Are you getting tired of looking thu the drawers in the kitchen for a couple AA’s or a D cell for your flashlights when the Power goes out. Did you stockpile a couple dozen batteries when a local store went out of business only to find they were ˝ discharged? Save money and increase your power capability with rechargeable batteries. Rechargable batteries are a great long-term solution to powering small devices, saving money in the long term and reducing landfill waste. I am going to focus on the most versatile of the rechargables as well as the most common, the AA battery. It can be charged in small or large groups, they are small and spares fit easily in your coat pocket as well as the charger. Rechargeable batteries are a small expense; however effectively using them can greatly reduce your need to purchase batteries. The AA battery is commonly used in almost any portable device you own, from CD players, Night Vision, flashlights, Battery extenders for Pocket and Palm PC’s to GPS systems and Digital Cameras.
About 2 years ago we attempted to switch over to entirely rechargeable batteries. We attained this goal for a time, until the kid’s toys began to migrate away from home and to the charity of choice, giving them more enjoyment for another child. Heartwarming and Heart Breaking as about $50 of rechargeable C’s and AA’s went out the door also. We no longer use rechargeables exclusively, tools and frequently used items get rechargables and other items have cheaper disposable batteries.
I found rechargeable flashlights that can be set to turn on if the power to that outlet is no longer available, it’s a nice benefit for when the power goes out and these light turn on. You have light and the flashlight is always charged.
Rechargables are relatively expensive at first sight, However, if you care for them properly and use them in your devices they quickly pay for themselves. The initial cost of $5 for four AA Nickel Metal Hydride Batteries is broken down to $1.25 each and this compared to about $.20 per battery for the bulk Packed AA’s. If you watch for the sales in the middle isles of our favorite Megalo-Mart you will find a Charger and Batteries for about $10.00.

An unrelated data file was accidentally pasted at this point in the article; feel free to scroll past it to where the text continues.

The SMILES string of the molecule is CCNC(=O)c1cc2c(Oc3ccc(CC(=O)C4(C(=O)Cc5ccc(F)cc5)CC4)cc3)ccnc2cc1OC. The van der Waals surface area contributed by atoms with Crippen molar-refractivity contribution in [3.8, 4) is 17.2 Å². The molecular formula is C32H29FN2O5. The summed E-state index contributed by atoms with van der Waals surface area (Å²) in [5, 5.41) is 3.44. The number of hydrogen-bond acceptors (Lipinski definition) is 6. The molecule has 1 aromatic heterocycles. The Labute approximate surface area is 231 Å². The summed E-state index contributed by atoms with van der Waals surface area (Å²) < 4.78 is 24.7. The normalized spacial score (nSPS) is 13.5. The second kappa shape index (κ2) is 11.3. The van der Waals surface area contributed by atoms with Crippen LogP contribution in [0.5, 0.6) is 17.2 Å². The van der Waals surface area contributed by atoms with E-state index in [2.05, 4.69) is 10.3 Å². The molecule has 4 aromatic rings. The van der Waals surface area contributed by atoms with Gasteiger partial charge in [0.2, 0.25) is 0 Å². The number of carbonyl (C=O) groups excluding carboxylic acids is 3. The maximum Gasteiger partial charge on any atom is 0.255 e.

Different types of rechargeable batteries. Nickel Cadmium (ni-cad’s) batteries have been around for awhile, The major drawback for these are they will constantly discharge at a steady rate and suddenly go dead. These batteries are not for the “maintenance free-minded” as they have a charging memory and tend to not totally recharge if they are not completely discharged. Nickel Metal Hydride batteries perform nearly identical to alkaline batteries in that the charge begins to fade as the battery is discharged. The greatest benefit is that they will hold a larger charge, prolonging time between battery changes in the device. Rechargeable Alkaline Batteries tend to hold a charge for a longer shelf life in comparison to other rechargables. However these suffer from a serious problem in that these will hold less charge each time they are recharged.
Battery Adapters – These are adapters that fit over AA’s they will allow the AA to be used in a C or D battery device. These run around 4 for $3.00
These do not work in all devices, like a Kerosene heater, so experiment and buy accordingly.
Rapid chargers - These will rapidly charge batteries usually within an hour. Solar Battery Charger – This would be nice for camping trips and car journeys where it can be set in the sun for long periods to charge.
Car Charger Adapter – this is usually a home battery charger that has a car adapter that can charge batteries in the car.
My Personal Rules of the road
Buy a charger that will charge both Ni-cads and Nickel metal Hydride batteries.
Check everything for batteries before you discard it.
Remove completely charged batteries form the charger.
Rechargeable 9 volts are not that cost effective in you alarm clock, I use alkaline for this.
If the price is good, or they are on sale, put a couple back in storage.
Your Mileage may vary, so give it a try.
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